The U.S. Environmental Protection Agency has been stonewalling a Society of Environmental Journalists request for documents describing its policies for dealing with news media. Now the SEJ is appealing the long delay in responding to a Freedom of Information Act (FOIA) request by calling it what it is — a denial of information.
Way back on June 10, 2014, SEJ's WatchDog Project filed two FOIA requests for any records relating to how EPA deals with the news media — specifically, its policy that employees are not allowed to talk to journalists without the permission and presence of press officers. The WatchDog has been waiting patiently since then. And waiting. What did we hear back? Almost nothing. Certainly no records responsive to our request.
Information delayed is information denied — and the FOIA statute and case law say as much. The law requires agencies to respond to FOIA requests within a certain time (normally, 20 days). A 1990 federal court case (Oglesby v. U.S. Dep't of Army) established the doctrine that excessive agency delay in responding to FOIA requests amounts to "constructive denial." Today, SEJ filed an appeal of EPA's stonewalling on its media-minders policy as a "constructive denial."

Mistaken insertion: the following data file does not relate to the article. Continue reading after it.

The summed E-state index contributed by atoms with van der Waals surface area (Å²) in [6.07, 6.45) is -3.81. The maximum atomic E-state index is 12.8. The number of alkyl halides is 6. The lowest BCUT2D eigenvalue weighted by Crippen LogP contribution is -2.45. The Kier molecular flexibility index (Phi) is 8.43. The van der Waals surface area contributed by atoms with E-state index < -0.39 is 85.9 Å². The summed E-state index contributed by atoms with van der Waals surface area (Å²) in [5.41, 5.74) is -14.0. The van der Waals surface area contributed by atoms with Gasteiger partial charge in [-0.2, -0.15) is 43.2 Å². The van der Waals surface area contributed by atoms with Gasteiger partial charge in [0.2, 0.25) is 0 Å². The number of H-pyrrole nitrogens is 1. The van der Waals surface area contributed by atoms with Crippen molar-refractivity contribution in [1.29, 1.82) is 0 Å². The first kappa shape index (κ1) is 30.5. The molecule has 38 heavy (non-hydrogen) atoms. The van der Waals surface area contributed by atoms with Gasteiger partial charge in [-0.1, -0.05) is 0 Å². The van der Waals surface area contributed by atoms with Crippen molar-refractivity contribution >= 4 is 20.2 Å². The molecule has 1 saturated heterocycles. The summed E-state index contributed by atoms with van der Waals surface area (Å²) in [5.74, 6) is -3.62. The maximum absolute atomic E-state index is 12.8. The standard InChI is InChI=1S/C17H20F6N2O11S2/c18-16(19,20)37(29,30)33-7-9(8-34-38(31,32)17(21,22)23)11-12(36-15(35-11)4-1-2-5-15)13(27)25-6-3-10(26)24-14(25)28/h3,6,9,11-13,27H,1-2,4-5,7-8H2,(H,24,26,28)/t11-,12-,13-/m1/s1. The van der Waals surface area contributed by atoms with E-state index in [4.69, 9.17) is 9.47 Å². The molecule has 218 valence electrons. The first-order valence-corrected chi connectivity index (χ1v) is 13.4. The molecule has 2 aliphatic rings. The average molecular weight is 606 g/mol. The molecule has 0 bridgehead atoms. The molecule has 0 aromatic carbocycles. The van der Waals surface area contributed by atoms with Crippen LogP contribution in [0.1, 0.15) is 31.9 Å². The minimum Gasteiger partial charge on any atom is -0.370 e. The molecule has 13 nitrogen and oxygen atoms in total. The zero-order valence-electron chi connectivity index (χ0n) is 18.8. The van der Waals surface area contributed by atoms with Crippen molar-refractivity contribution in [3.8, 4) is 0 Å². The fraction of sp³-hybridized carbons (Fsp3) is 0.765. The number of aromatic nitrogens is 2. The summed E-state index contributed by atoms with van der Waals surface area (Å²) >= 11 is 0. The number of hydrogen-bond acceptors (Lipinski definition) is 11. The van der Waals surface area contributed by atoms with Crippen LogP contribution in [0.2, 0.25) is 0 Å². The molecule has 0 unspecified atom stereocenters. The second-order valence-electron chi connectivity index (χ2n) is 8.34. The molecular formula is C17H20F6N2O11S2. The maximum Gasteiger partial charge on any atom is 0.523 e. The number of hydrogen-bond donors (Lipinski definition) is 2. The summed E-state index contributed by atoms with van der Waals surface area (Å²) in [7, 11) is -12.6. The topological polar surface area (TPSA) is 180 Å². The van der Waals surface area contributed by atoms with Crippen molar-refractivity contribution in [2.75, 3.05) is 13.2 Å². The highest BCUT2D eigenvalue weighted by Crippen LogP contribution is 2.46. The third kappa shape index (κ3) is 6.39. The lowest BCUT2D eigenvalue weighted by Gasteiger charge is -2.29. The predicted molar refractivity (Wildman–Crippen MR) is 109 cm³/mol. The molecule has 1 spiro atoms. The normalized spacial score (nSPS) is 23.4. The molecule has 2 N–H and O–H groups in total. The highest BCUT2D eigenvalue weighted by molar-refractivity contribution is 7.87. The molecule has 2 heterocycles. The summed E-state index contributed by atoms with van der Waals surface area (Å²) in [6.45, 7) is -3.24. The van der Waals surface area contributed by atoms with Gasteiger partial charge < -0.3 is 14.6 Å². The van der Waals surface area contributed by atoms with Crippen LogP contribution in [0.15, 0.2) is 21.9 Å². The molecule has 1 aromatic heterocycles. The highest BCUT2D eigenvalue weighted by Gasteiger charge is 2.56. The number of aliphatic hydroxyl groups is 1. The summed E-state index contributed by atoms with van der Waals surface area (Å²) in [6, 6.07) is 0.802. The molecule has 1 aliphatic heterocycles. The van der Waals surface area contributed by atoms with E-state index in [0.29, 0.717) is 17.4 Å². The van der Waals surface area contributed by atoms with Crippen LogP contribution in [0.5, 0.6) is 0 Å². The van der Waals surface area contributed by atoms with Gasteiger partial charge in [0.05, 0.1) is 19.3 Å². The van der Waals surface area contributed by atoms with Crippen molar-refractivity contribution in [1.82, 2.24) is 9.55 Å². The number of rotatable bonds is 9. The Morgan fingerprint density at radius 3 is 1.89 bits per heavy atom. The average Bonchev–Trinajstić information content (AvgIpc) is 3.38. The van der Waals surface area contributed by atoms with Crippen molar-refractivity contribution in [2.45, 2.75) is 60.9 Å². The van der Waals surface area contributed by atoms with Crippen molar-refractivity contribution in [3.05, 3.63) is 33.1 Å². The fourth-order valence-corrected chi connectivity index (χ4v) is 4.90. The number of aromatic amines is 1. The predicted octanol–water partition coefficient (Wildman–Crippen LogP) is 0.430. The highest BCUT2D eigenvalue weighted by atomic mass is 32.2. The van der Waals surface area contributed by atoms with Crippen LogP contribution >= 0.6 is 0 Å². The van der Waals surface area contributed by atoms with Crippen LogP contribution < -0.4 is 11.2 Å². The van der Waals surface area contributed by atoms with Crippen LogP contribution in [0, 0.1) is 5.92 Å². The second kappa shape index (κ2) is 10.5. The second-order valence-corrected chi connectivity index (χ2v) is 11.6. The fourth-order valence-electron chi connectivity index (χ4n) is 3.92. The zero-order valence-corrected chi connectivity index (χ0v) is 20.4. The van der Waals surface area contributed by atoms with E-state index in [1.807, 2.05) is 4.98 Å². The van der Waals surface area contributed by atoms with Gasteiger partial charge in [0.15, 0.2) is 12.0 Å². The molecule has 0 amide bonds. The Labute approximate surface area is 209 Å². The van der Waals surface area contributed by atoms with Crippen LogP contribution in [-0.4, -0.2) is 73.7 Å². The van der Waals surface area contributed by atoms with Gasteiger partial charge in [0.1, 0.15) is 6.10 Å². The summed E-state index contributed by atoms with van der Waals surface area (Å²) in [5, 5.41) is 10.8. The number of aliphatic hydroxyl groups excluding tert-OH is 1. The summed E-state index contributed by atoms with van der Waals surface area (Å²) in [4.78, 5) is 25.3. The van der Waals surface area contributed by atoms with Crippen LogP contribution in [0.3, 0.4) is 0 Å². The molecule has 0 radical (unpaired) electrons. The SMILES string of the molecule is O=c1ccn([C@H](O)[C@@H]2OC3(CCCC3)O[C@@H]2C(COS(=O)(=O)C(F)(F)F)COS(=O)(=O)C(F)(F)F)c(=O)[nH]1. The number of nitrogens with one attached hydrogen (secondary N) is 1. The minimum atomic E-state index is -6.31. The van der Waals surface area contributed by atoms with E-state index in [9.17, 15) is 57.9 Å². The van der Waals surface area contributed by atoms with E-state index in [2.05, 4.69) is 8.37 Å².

Why does it matter? Almost any time a reporter calls up an EPA staff member, he or she is told in effect: I'm not allowed to talk to reporters without permission from the press office. And on the increasingly rare occasions when the press office actually grants permission, they often try to substitute a more politically acceptable interviewee and almost always insist that a public information officer (PIO) be present in person or on the phone.
Most reporters do not like these restrictions — even if they must tolerate them to get a daily story filed.
The policy is real enough to scare EPA employees into silence. But when asked whether the policy has ever been formalized or written down, EPA spokespeople say it has not. This non-policy is communicated verbally and informally by a number of channels — and the WatchDog over the years has reported instances when it has been documented. But if it is not an official policy, why should EPA employees bother to follow it?